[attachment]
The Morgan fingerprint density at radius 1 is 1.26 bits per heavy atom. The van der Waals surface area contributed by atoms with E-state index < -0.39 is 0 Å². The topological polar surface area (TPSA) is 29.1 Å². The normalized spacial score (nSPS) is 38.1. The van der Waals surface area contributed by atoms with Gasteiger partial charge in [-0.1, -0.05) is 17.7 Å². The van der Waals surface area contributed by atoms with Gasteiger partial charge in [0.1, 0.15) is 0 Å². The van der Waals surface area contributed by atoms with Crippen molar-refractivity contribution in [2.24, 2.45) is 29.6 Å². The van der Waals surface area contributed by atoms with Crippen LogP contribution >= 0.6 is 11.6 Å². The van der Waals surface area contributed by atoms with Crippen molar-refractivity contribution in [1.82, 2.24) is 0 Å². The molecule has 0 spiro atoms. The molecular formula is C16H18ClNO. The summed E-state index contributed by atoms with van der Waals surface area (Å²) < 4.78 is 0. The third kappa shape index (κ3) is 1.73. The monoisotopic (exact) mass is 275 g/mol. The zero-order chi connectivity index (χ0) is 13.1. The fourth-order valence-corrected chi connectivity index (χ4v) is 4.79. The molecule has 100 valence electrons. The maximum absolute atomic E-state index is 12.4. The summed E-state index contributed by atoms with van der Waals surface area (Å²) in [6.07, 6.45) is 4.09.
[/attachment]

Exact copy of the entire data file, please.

The Morgan fingerprint density at radius 1 is 1.26 bits per heavy atom. The van der Waals surface area contributed by atoms with E-state index < -0.39 is 0 Å². The topological polar surface area (TPSA) is 29.1 Å². The normalized spacial score (nSPS) is 38.1. The van der Waals surface area contributed by atoms with Gasteiger partial charge in [-0.1, -0.05) is 17.7 Å². The van der Waals surface area contributed by atoms with Gasteiger partial charge in [0.1, 0.15) is 0 Å². The van der Waals surface area contributed by atoms with Crippen molar-refractivity contribution in [2.24, 2.45) is 29.6 Å². The van der Waals surface area contributed by atoms with Crippen LogP contribution >= 0.6 is 11.6 Å². The van der Waals surface area contributed by atoms with Crippen molar-refractivity contribution in [1.82, 2.24) is 0 Å². The molecule has 0 spiro atoms. The molecular formula is C16H18ClNO. The summed E-state index contributed by atoms with van der Waals surface area (Å²) < 4.78 is 0. The third kappa shape index (κ3) is 1.73. The monoisotopic (exact) mass is 275 g/mol. The zero-order chi connectivity index (χ0) is 13.1. The fourth-order valence-corrected chi connectivity index (χ4v) is 4.79. The molecule has 100 valence electrons. The maximum absolute atomic E-state index is 12.4. The summed E-state index contributed by atoms with van der Waals surface area (Å²) in [6.07, 6.45) is 4.09.